Over the last few years, I have read some interesting sports economics papers that consider externalities associated with sport. These often relate to the impact of sporting events on crime, domestic violence or pollution. Typically, they consider negative externalities, which economists usually agree outnumber positive ones. Another interesting contribution appeared online in The Journal of Human Resources last week. Hollingsworth et al. (working paper version here and published paywalled version here) consider how lead exposure impacts learning in elementary school by taking advantage of the February 2007 move in NASCAR racing to switch from leaded to unleaded fuel.
The authors show that “exposure to lead emissions has economically significant effects for elementary students living near emission sources” and “that exposure to airborne lead correlates with reduced standardized test performance across the student achievement distribution”. In short, children going to school near race tracks after the switch started to do better.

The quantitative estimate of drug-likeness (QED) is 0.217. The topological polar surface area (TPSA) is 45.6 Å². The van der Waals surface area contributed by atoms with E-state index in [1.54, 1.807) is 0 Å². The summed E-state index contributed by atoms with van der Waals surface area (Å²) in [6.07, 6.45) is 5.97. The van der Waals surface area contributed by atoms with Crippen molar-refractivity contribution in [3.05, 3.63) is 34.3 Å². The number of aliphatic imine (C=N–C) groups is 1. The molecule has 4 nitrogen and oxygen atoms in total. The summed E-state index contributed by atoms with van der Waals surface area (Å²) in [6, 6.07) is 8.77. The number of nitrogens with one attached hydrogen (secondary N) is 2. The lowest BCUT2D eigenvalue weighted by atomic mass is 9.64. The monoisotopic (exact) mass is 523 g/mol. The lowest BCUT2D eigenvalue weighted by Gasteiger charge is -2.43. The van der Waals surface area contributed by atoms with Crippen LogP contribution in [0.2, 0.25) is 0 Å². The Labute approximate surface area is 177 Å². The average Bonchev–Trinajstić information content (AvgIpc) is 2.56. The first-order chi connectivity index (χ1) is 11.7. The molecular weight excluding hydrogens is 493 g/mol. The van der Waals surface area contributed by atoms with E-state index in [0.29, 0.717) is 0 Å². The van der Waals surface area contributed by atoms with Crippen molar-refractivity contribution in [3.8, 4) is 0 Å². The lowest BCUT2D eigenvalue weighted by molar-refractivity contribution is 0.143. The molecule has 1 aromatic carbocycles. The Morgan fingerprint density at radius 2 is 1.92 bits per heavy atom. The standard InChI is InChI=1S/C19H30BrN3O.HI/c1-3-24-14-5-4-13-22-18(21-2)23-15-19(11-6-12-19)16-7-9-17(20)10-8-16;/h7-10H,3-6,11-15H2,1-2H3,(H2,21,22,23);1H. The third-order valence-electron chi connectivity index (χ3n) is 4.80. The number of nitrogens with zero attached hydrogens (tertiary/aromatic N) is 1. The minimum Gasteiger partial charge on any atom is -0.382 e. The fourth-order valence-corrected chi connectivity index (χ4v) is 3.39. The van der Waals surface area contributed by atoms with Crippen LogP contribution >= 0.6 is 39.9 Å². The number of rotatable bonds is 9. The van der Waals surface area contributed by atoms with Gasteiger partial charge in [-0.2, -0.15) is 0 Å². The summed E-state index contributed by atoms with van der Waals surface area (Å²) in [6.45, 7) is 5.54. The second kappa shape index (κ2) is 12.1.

A couple of things struck me. First, why it took so long to switch fuel type given the known adverse affects of lead (there may well be a valid reason). Second, NASCAR races appear to be once off or spot events – can this effect be solely down to these few occasions? I wonder were there wider environmental changes going on in these locations related to fuel use. If the effect is solely down to these few events, of course, that is worrying for individuals living closer to motorways or maybe airports that are more frequently used. Very interesting contribution from the authors and another paper to add to the wider sports externalities literature.